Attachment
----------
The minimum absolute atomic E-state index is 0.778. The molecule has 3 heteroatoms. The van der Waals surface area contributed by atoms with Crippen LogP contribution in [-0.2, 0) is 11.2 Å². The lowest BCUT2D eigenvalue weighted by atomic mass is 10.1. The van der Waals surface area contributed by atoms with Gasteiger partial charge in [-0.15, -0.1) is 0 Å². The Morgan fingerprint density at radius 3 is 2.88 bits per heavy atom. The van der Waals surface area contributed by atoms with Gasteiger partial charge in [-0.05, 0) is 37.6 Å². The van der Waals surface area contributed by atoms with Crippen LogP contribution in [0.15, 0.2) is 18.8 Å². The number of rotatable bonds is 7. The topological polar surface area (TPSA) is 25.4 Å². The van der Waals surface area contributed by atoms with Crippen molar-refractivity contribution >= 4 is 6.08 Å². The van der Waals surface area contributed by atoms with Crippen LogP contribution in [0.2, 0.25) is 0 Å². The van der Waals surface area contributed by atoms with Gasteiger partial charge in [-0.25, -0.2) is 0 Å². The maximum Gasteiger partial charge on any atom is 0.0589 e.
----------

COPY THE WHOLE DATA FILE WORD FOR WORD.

The minimum absolute atomic E-state index is 0.778. The molecule has 3 heteroatoms. The van der Waals surface area contributed by atoms with Crippen LogP contribution in [-0.2, 0) is 11.2 Å². The lowest BCUT2D eigenvalue weighted by atomic mass is 10.1. The van der Waals surface area contributed by atoms with Gasteiger partial charge in [-0.15, -0.1) is 0 Å². The Morgan fingerprint density at radius 3 is 2.88 bits per heavy atom. The van der Waals surface area contributed by atoms with Gasteiger partial charge in [-0.05, 0) is 37.6 Å². The van der Waals surface area contributed by atoms with Crippen LogP contribution in [0.15, 0.2) is 18.8 Å². The number of rotatable bonds is 7. The topological polar surface area (TPSA) is 25.4 Å². The van der Waals surface area contributed by atoms with Crippen molar-refractivity contribution >= 4 is 6.08 Å². The van der Waals surface area contributed by atoms with Crippen LogP contribution in [0.2, 0.25) is 0 Å². The van der Waals surface area contributed by atoms with Gasteiger partial charge in [-0.25, -0.2) is 0 Å². The maximum Gasteiger partial charge on any atom is 0.0589 e.